Antipsychotics learning module

3.2.4 Convulsions

Antipsychotics may reduce the seizure threshold and convulsions can occur. Antipsychotic-associated convulsions are generally uncommon (incidence probably less than 1%) but EEG changes and convulsions may occur more frequently with clozapine (1–10%), particularly at higher doses.

Factors which increase risk

The risk of convulsions may be raised in those with EEG abnormality, history of seizures, or those treated for epilepsy. Alcohol withdrawal and brain injury can predispose patients to convulsions. Previous electroconvulsive therapy may also increase the risk of antipsychotic-associated convulsions.

Convulsions may be associated with a high initial antipsychotic dose, rapid increase in dose, or simultaneous use of two or more antipsychotics.

Risk-reduction measures

Patients at risk of convulsions should be carefully monitored when instituting antipsychotic treatment or when raising the dose. In those with epilepsy, antiepileptic treatment should continue at the established dose.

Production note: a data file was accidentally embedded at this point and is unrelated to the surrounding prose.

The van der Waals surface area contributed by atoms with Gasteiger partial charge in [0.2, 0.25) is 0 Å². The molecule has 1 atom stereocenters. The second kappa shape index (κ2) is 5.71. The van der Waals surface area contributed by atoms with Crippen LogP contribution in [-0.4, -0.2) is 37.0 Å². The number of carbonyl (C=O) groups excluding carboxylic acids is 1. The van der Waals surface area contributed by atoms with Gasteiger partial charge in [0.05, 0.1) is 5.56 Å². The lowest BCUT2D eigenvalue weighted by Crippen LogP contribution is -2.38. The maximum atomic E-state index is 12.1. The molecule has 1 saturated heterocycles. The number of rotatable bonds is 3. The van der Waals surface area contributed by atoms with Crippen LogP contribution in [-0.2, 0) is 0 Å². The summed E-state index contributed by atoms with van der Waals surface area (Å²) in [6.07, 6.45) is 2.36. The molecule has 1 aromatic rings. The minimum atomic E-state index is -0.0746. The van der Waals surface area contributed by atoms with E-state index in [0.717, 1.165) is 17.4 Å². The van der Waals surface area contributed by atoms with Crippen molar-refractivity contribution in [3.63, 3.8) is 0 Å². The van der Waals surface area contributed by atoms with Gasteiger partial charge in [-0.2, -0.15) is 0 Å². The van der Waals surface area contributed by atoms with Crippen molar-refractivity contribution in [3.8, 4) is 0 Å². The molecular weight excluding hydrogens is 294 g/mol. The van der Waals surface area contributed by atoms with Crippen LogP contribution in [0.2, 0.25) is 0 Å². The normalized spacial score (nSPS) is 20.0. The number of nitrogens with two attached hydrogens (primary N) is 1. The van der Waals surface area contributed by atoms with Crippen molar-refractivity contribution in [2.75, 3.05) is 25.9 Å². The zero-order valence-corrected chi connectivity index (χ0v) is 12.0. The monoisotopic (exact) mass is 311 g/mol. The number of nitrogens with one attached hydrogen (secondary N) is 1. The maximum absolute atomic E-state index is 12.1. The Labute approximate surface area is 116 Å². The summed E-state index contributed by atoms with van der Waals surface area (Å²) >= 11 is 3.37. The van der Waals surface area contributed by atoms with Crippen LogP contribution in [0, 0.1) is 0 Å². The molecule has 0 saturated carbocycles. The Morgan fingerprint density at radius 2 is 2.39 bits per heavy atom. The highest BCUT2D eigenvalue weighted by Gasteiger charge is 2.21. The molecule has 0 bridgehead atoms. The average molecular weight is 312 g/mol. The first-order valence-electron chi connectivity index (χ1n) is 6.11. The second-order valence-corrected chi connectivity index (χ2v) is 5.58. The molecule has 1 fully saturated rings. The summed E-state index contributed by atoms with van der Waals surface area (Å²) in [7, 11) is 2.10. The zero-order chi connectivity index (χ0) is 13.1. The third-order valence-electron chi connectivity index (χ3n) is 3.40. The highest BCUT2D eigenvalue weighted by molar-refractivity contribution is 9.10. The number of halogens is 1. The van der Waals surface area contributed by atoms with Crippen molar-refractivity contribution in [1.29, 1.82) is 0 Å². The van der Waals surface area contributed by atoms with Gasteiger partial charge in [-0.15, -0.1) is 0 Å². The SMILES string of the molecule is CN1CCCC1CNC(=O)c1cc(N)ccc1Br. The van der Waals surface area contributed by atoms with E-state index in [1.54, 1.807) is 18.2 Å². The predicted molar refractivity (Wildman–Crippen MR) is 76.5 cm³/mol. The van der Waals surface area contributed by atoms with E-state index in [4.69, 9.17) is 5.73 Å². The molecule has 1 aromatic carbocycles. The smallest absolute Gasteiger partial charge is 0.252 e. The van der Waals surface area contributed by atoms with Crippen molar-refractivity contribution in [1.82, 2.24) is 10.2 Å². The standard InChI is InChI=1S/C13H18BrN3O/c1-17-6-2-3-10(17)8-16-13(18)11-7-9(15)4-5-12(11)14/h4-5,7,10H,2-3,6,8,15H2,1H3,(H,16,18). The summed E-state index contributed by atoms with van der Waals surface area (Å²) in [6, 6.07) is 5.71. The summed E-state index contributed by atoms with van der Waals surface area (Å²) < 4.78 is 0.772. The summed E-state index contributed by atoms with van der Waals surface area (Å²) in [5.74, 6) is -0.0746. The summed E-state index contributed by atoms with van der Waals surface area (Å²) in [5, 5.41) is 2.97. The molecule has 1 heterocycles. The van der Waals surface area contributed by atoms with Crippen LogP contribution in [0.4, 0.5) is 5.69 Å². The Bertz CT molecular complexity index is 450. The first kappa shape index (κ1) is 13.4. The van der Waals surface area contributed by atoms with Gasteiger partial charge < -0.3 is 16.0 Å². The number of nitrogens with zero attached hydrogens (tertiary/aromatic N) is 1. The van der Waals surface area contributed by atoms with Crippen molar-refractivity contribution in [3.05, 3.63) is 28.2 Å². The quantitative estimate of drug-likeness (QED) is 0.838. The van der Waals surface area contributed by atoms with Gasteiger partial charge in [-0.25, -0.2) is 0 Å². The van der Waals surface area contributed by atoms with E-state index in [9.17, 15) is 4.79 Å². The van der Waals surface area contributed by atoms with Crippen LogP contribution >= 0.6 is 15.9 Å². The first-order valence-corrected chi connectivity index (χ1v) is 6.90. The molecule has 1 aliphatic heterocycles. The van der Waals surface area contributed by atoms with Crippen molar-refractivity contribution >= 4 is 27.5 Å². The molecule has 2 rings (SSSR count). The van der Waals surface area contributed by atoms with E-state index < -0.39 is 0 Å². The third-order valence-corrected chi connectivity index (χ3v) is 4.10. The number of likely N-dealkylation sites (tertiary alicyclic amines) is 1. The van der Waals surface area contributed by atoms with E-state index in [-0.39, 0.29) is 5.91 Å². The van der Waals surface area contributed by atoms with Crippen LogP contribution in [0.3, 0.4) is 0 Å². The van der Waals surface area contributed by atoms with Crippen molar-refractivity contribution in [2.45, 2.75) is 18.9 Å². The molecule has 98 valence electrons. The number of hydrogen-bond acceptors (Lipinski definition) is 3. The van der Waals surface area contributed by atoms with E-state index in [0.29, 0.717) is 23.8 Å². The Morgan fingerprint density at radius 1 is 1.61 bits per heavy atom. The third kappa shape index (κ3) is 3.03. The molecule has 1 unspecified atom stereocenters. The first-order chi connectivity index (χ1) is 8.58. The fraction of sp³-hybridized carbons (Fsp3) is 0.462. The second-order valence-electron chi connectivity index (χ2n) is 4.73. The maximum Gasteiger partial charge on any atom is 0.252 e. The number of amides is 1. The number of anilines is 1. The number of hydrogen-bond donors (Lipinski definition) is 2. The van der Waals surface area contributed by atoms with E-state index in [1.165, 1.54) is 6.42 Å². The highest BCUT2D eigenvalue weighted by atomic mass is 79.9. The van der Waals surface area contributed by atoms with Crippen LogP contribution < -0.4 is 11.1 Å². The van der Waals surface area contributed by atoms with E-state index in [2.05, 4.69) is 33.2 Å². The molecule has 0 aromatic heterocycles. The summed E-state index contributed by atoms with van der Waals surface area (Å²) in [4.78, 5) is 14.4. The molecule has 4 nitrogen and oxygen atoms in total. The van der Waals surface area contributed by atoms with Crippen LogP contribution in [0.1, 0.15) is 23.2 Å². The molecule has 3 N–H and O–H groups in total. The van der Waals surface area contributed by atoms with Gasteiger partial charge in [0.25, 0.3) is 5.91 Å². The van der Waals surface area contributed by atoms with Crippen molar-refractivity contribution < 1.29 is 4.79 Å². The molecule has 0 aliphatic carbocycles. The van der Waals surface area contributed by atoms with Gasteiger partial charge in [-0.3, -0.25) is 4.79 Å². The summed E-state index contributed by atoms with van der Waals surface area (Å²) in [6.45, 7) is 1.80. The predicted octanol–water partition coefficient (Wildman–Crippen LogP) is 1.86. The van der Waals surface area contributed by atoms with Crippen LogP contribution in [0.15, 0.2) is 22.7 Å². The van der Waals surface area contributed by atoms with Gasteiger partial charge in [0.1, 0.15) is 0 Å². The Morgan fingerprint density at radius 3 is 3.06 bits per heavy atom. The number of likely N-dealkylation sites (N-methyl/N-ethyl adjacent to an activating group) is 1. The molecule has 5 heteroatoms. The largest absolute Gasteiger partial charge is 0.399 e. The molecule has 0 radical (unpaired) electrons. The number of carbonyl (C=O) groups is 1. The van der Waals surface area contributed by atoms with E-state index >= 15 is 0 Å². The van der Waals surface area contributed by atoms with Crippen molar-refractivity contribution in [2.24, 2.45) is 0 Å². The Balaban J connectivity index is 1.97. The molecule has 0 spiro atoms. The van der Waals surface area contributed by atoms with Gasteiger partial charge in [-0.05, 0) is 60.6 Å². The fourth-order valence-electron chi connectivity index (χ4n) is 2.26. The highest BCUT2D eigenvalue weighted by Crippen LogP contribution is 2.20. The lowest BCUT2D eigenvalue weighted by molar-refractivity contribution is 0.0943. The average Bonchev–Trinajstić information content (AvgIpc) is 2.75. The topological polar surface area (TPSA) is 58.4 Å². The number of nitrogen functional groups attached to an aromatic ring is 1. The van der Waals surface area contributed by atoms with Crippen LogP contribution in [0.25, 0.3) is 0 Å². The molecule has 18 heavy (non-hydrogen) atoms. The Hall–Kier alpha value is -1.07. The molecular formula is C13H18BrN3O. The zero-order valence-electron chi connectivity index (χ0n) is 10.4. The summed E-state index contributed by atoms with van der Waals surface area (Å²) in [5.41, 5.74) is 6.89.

A sustained convulsive episode might call for specific anticonvulsive treatment (eg parenteral benzodiazepine with close monitoring of respiration, pulse and blood pressure).

If the antipsychotic dose cannot be reduced, it may be possible to switch to treatment with another antipsychotic. Additional antiepileptic treatment may be required in some cases. Specialist advice is recommended.

This learning module discusses noteworthy risks for antipsychotics. Summaries of product characteristics and the BNF should be consulted for a fuller account of the adverse effects and warnings for individual antipsychotics.

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Page last modified: 17 February 2015